Before you start commenting about how much I cover Google+, just hop over to The Next Web (my previous employer), to see the root of it all. I’m a firm believer in Google’s approach to becoming more social, as I’ve watched it happen not only within its products, but also company wide.
Having said that, I do wonder if the destination side of Google+ is “enough” to get a hold of advertisers’ and brands’ attention. I’ve dug quite a bit into and spoken to a few people at Google to get some thoughts on this, and I was actually surprised by how quickly brands have jumped on the social bandwagon at the company.
I spoke with Christian Oestlien, Product Manager at Google, and he shed some light on how things are shaking out as far as how brands using Google’s other various advertising platforms are adapting to the all new shiny and social Google.
One of my first questions to Oestlien was about Google’s acquisition of Wildfire, the advertising platform for all things social. Here’s what he told me:
One of the really interesting things about our business is that we have this AdWords business and a platform product with Double Click. It’s a platform product that people use to manage their campaigns all over the web. We noticed specifically that social was becoming a critical part of that. It seemed like a natural fit to bring in Wildfire, a service that’s deeply embedded into the social landscape.
Yes, that means that along with everything Google does on the advertising side of the house, social is being heavily integrated into all of that. Oestlien says “We now have over a decade of experience with working with the largest brands in the world. We built up an organization that handles some of their past online presence over the years.”
Fiat launched a car during a Google+ Hangout, and chocolate candy companies have increased click-throughs 17 percent since engaging with fans and customers on Google+. Brands are “aggressively” moving towards using Google+ I’m told, and if you check the “Explore” section of Google+, you’ll find that it’s not spin — it’s the truth.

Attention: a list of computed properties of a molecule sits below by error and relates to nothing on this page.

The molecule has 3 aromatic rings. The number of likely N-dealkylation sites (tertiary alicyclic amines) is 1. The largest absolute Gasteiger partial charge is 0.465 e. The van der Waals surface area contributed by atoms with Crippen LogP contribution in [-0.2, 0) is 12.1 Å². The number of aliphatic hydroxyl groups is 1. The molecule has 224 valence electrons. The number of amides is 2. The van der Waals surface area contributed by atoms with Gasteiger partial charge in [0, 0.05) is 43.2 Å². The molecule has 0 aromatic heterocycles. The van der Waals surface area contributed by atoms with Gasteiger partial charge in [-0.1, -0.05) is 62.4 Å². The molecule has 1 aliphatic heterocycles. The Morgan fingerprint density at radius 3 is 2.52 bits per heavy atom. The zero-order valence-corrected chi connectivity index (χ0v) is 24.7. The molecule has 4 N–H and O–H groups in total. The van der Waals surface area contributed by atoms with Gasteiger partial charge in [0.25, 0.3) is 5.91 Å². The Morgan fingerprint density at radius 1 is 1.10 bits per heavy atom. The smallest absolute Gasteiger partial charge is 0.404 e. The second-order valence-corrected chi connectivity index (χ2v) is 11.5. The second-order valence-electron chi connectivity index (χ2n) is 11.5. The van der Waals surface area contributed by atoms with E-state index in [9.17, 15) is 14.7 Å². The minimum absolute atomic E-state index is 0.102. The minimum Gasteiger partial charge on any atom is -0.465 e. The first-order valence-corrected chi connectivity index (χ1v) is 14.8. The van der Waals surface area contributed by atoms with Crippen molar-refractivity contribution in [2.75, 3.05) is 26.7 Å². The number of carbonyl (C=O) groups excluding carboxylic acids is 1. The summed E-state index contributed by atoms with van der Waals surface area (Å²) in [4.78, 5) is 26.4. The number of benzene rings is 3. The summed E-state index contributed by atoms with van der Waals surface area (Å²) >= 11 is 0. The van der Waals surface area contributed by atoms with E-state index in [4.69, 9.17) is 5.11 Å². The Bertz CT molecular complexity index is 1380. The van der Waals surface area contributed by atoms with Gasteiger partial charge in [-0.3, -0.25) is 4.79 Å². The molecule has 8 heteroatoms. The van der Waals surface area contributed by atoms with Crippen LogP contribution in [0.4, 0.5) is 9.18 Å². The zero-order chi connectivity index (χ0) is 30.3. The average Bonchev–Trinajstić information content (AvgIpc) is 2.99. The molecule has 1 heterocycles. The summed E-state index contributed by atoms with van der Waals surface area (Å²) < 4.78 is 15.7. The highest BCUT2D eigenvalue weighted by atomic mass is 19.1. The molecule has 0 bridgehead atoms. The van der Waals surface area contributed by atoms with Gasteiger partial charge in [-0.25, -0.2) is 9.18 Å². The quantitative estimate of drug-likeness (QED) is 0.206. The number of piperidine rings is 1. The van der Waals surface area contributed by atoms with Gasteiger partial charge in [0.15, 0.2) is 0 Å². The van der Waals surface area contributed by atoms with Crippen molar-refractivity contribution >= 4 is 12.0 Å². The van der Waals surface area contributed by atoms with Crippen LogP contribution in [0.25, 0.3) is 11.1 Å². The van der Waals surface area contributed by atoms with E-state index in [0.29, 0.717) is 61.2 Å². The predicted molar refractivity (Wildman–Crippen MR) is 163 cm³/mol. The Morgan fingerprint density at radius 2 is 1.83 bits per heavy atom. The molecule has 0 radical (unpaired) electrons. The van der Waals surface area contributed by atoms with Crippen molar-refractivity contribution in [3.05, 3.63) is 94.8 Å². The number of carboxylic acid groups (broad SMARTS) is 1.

Having everything integrated in one experience, for consumers or for brands, is the Holy Grail. Google is in a great position to seamlessly take bits and pieces of interactive content and turn them into ads, much like Facebook is doing now in its News Feed. The advantage for Google is that its methods are proven, and advertisers keep coming back.
Oestlien gave me the background that supports this evolution, which makes complete sense:
It’s the first time in 12+ years of our advertising platform that we’re enabling bi-directional conversation between brands and users. Whether it’s the interactions that they have with us on search or hanging out with a business, the whole point of the platform is it should improve everything you do with Google. We have record usage numbers every week. The key point is that this spreading that social DNA over everything they do with Google. All of them have latched onto that very quickly, and Google has made that interaction easier for brands.
While it’s easy to boil this down to an “XXXXX company vs. XXXXXX company” thing, it’s really more about what Google is doing using its existing platforms and practices which makes all of this extremely interesting.
Will Google+ be tossing ads in the stream like other sites? It doesn’t sound like it according to Oestlien: “Take all of that work that advertisers are doing on Google and amplify what they’re doing with social. We’re starting to do some experiments there, in AdWords and the display ad builder tool. We’ll let page owners convert Google+ posts into display ads and let them run across the web in all traditional spots on the web.
The company is doing a ton of engagement tests to hone its product and ad delivery, some of which you may have already seen on Google.com. The key for advertisers and brands is that Google is making everything easier to do by integrating the components that make the most sense, and that’s social and self-serve ads.
As far as Wildfire’s involvement, Oestlien says:
We really like the Wildfire team. They’re really bright and share a common vision and theme. The big thing there is that with all of our other platform products, we’re trying to provide a best-in-class experience that is platform-agnostic.
And yes, brands can manage Facebook pages using the Google-owned Wildfire, but let’s focus on what Google is doing internally, because it’s pretty impressive.
[Chocolate bunny picture credit: Flickr]
Google provides search and advertising services, which together aim to organize and monetize the world’s information. In addition to its dominant search engine, it offers a plethora of online tools and platforms including: Gmail, Maps, YouTube, and Google+, the company’s extension into the social space. Most of its Web-based products are free, funded by Google’s highly integrated online advertising platforms AdWords and AdSense. Google promotes the idea that advertising should be highly targeted and relevant to users thus providing...